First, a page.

It’s hard to believe that, in 21st century America, the life of a baby more than halfway through pregnancy is considered up for debate – but it’s true, thanks in part to Senator Kyrsten Sinema and her extremist Democrat friends in Congress. In many parts of the country, even newborn infants are uniquely vulnerable to being killed or left to die, all because they were slated for abortion and miraculously survived.
This flies in the face of basic decency and fundamental American values. Surely, we can all agree that at the very least, preborn babies who can feel pain, or babies born alive deserve protection – can’t we?
That is the idea behind two bills pending in the U.S. Senate. Last week Majority Leader Mitch McConnell filed cloture on the Pain-Capable Unborn Child Protection Act and the Born-Alive Abortion Survivors Protection Act, setting the stage for consecutive votes expected to take place this month. One stops late-term abortions after five months of pregnancy, a point when science clearly shows that preborn babies can feel excruciating pain. The other ensures that babies who survive failed abortions receive the same medical care as any other baby born prematurely at the same age.
The overwhelming majority of Americans – including 75 percent of Independents and 70 percent of Democrats – support Born-Alive legislation, and a strong majority want to protect preborn babies after five months of pregnancy. If the will of the people had prevailed, both would already be law – but pro-abortion Democrats in both houses of Congress have stood stubbornly in the way. Senator Sinema presents herself as a moderate, but during her time in the U.S. House of Representatives she voted to block Pain-Capable legislation twice.
We hope Senator Sinema was paying close attention during President Trump’s State of the Union address this year. The President invited as his special guests Ellie Schneider, one of the youngest surviving preemies ever born in the U.S., and her mom Robin. Ellie was born at 21 weeks and six days. Through the skill of her doctors and prayers of her parents, Ellie is now a happy, healthy two-year old.
Every year, more than 11,000 babies like Ellie are legally killed under the radical status quo imposed on our nation by Roe v. Wade – and in states like New York and Virginia, Democratic politicians have pushed to expand abortion on demand and strip away what modest protections existed. By the abortion lobby’s own admission, many are healthy babies of healthy mothers. These babies are routinely administered anesthesia during surgery at this stage because they feel pain.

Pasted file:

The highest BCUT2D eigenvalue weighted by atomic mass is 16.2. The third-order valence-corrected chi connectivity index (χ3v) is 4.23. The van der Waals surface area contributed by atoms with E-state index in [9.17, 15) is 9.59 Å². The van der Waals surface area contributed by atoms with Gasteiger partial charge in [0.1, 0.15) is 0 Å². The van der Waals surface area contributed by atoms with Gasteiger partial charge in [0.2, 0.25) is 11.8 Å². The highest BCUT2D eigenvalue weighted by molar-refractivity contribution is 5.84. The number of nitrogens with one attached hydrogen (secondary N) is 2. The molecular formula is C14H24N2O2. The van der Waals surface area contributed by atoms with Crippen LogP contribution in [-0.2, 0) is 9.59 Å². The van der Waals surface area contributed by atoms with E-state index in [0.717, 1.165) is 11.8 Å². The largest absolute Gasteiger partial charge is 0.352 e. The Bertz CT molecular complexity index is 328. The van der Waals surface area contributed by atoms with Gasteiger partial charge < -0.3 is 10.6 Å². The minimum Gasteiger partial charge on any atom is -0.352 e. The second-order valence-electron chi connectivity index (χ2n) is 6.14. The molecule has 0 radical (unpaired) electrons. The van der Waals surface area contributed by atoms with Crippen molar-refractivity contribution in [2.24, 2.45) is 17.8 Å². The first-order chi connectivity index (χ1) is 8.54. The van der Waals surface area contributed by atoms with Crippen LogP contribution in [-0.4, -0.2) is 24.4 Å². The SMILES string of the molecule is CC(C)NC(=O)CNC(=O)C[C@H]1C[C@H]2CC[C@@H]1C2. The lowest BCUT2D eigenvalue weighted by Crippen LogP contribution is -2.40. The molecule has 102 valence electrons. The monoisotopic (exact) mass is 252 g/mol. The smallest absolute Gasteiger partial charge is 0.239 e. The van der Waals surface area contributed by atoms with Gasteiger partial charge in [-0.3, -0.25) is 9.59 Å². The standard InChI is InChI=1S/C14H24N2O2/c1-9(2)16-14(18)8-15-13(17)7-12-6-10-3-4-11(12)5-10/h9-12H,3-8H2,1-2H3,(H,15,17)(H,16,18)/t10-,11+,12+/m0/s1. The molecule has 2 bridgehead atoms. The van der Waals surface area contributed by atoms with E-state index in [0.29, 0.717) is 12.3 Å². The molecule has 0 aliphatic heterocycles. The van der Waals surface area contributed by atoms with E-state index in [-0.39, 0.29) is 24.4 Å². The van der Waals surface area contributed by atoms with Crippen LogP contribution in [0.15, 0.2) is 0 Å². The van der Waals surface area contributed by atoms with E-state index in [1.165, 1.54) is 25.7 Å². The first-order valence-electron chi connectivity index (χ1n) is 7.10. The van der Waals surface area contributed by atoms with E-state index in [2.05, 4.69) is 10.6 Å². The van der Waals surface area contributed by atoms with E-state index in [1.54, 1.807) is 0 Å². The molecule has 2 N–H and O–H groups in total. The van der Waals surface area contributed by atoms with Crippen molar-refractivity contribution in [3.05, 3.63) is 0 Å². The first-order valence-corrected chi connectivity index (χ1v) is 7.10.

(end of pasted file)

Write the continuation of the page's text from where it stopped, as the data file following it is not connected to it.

President Trump’s pro-life policies show he is on their side. Once again, he has called on Congress to send the Pain-Capable bill to his desk and give these precious babies a fighting chance at life. He has continually called out Democratic Party leaders on their extreme stance favoring abortion on demand through birth and even infanticide. While his opponents running for president on the Democratic ticket can’t manage to name a single limit on abortion they support, refusing to draw the line even at the moment of birth, President Trump uses his platform to give voice to abortion survivors, exposing the lies of the abortion industry and showing the nation that “choice” has a human face. The contrast is stark.
Arizona has become a key battleground state, helping deliver victory for President Trump in 2016. Voting to protect babies who can feel pain and babies who survive abortions ought to be a no-brainer for Sinema as she faces re-election – it’s the morally right and politically smart thing to do. But it will require her to find the courage to stand up to the extremists in her party. Will she stand with innocent children and her constituents, or bow to the radical abortion lobby?
Defenseless babies cannot wait any longer for Congress to act. We urge all compassionate Arizonans to make their voices heard loud and clear today. Let Senator Sinema know that if she can’t take a stand for the most vulnerable among us, she doesn’t deserve to represent this great state in Washington.